Tongue Problems (cont.)
William C. Shiel Jr., MD, FACP, FACR
Dr. Shiel received a Bachelor of Science degree with honors from the University of Notre Dame. There he was involved in research in radiation biology and received the Huisking Scholarship. After graduating from St. Louis University School of Medicine, he completed his Internal Medicine residency and Rheumatology fellowship at the University of California, Irvine. He is board-certified in Internal Medicine and Rheumatology.
In this Article
- Tongue basics
- What are common tongue problems?
- What causes tongue problems?
- What are the treatments for tongue problems?
- White tongue
- Red tongue
- Black tongue
- Increased size/swelling
- Abnormalities of the tongue surface
- Tongue movement
- What are common tongue problems in infants and children?
- What are common tongue problems in pregnancy?
- How are tongue problems diagnosed?
- What is the prognosis for tongue problems?
- Can tongue problems be prevented?
- Find a local Doctor in your town
Dysgeusia is the term used to describe the distortion of the sense of taste. Common causes of dysgeusia include medications, cancer therapy, dry mouth, gum disease, and common cold or flu. Cancer therapy that involves chemotherapy and radiation to the head and neck area can greatly affect taste. Radiation therapy can damage taste buds and salivary glands. Decreased flow of saliva causes a dry mouth and further compounds the problem. Cigarette smoking also can affect taste. If dysgeusia is due to a temporary condition, it should resolve once the cause is removed. Damage to taste buds through radiation therapy may require time for healing to occur. Taste may slowly return. However, this depends on the amount of damage from radiation therapy. Artificial saliva and zinc supplementation may help in restoring taste for some individuals.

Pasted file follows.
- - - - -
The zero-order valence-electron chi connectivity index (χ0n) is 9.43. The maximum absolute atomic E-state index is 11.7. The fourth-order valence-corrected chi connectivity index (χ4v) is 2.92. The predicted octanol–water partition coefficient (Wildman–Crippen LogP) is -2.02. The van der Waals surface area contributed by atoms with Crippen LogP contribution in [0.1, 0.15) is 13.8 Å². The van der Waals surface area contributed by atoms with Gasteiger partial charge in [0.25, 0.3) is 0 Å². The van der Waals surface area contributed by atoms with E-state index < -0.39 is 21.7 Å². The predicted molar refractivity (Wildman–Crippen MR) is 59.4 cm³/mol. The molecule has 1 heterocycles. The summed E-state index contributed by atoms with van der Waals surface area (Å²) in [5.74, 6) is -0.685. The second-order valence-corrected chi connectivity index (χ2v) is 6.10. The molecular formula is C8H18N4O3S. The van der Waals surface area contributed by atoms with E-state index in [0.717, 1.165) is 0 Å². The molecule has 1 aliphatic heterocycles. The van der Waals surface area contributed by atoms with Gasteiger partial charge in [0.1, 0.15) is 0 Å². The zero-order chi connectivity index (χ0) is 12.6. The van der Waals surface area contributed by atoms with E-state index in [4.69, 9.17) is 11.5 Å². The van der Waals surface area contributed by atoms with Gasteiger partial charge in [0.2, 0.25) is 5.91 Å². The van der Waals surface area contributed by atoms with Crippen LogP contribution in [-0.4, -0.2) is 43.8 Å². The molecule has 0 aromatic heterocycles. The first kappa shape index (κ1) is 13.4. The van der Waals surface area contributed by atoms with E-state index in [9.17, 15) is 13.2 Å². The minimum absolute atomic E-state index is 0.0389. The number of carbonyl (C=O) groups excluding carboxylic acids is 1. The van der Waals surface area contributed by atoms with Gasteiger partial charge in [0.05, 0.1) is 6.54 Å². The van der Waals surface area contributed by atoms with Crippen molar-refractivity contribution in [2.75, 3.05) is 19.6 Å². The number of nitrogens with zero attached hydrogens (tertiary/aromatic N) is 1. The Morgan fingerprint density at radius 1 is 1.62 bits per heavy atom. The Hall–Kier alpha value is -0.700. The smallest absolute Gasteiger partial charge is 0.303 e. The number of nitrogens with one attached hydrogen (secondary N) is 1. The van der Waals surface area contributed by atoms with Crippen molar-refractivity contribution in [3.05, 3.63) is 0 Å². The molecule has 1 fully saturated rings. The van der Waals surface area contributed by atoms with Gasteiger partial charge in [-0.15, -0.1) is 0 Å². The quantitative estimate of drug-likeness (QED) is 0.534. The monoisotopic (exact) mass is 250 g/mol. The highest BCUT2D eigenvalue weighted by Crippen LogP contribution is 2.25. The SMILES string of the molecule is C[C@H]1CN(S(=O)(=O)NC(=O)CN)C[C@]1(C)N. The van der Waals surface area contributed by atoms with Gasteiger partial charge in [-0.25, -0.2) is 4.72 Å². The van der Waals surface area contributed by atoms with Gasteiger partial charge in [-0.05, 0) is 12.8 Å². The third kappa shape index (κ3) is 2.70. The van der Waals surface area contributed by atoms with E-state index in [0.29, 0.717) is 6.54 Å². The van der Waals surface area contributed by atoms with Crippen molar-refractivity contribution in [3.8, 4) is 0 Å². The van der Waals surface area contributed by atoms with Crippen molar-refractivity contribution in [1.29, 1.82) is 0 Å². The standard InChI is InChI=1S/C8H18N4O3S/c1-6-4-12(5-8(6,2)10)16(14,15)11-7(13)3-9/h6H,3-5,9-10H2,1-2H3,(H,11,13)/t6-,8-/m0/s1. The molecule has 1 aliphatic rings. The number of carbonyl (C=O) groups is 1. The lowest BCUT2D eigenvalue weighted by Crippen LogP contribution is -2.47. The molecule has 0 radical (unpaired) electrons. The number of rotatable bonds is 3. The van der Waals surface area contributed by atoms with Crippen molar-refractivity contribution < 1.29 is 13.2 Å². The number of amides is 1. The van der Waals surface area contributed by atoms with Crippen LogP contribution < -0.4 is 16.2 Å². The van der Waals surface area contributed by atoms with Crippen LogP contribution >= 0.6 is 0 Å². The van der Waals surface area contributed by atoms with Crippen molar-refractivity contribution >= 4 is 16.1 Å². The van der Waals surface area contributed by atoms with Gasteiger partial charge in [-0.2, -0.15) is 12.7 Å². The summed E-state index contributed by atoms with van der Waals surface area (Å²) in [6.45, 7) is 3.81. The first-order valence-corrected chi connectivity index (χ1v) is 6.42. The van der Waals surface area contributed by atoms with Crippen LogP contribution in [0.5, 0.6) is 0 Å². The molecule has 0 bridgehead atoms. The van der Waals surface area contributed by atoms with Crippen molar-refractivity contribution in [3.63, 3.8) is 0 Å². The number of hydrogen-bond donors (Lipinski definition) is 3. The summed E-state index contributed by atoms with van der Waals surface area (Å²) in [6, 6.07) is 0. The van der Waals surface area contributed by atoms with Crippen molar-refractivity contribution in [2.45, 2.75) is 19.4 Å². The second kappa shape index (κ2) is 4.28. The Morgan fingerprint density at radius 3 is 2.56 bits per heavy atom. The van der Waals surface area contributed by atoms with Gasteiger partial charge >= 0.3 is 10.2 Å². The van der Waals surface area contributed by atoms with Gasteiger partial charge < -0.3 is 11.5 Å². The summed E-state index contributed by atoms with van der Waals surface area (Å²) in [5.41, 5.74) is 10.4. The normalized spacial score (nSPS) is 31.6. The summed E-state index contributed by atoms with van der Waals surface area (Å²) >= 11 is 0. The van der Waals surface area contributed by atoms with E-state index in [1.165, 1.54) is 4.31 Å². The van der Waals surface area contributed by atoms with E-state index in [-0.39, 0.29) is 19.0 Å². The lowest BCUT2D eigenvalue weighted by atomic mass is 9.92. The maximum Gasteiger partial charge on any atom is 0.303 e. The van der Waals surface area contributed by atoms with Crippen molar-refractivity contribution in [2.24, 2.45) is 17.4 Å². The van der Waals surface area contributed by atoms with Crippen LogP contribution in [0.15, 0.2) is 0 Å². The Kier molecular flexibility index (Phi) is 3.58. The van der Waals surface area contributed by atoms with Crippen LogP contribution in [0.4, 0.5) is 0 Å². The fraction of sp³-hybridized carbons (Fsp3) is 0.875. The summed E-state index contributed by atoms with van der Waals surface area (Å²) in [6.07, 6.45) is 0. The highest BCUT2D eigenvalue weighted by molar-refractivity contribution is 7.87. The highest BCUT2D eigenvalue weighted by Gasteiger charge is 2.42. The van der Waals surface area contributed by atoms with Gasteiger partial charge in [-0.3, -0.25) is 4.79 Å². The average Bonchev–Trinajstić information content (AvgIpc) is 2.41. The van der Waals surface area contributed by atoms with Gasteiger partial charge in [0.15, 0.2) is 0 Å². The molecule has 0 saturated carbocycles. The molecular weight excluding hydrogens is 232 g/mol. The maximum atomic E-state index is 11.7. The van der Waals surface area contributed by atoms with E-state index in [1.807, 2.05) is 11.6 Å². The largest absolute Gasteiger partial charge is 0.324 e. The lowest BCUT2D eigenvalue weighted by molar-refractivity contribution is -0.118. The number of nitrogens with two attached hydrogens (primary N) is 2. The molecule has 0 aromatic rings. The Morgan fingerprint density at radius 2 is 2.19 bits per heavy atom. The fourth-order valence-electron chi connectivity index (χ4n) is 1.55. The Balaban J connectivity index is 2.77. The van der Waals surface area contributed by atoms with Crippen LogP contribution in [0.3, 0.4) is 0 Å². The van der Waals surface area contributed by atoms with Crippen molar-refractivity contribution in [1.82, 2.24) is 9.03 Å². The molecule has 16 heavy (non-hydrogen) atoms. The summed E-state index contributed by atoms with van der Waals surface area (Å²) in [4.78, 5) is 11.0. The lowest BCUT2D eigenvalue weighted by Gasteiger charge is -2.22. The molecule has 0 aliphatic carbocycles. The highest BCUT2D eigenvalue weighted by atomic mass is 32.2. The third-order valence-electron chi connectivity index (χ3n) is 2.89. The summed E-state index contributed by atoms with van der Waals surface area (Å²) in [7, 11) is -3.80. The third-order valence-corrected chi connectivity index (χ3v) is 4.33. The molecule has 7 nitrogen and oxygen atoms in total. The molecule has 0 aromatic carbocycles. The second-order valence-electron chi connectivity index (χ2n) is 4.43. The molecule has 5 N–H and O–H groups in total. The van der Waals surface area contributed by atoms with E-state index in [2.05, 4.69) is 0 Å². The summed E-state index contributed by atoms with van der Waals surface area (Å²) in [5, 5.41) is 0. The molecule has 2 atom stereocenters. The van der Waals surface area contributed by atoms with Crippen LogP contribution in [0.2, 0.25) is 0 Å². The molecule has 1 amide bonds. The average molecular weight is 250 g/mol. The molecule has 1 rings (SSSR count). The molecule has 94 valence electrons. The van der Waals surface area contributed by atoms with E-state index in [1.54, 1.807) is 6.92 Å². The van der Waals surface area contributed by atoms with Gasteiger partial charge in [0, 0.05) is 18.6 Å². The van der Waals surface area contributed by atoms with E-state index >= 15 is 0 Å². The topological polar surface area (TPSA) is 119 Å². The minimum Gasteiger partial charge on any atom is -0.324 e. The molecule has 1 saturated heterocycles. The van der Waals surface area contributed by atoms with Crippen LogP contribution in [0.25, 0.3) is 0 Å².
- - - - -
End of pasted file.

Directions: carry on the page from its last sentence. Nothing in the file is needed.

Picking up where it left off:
Tongue movement problems are often caused by nerve damage (for example, post-stroke or post-surgery nerve damage). Limited tongue mobility can greatly affect our eating, swallowing, and speech. Depending on the extent of nerve damage, sometimes physical therapy may help in regaining control of the tongue.
Ankyloglossia, also known as “tongue-tie,” is a less common condition where a band of tissue that connects the tongue to the floor of the mouth is too short or tight and impedes tongue movement. Because the tongue is vital for sucking, infants with ankyloglossia may be unable to breastfeed properly. For toddlers and older children, sometimes the tongue is able to compensate, but ankyloglossia can affect speech as well. The treatment for ankyloglossia is a surgical treatment (frenulectomy) that relaxes the tight band of tissue that is restricting the tongue's movements.
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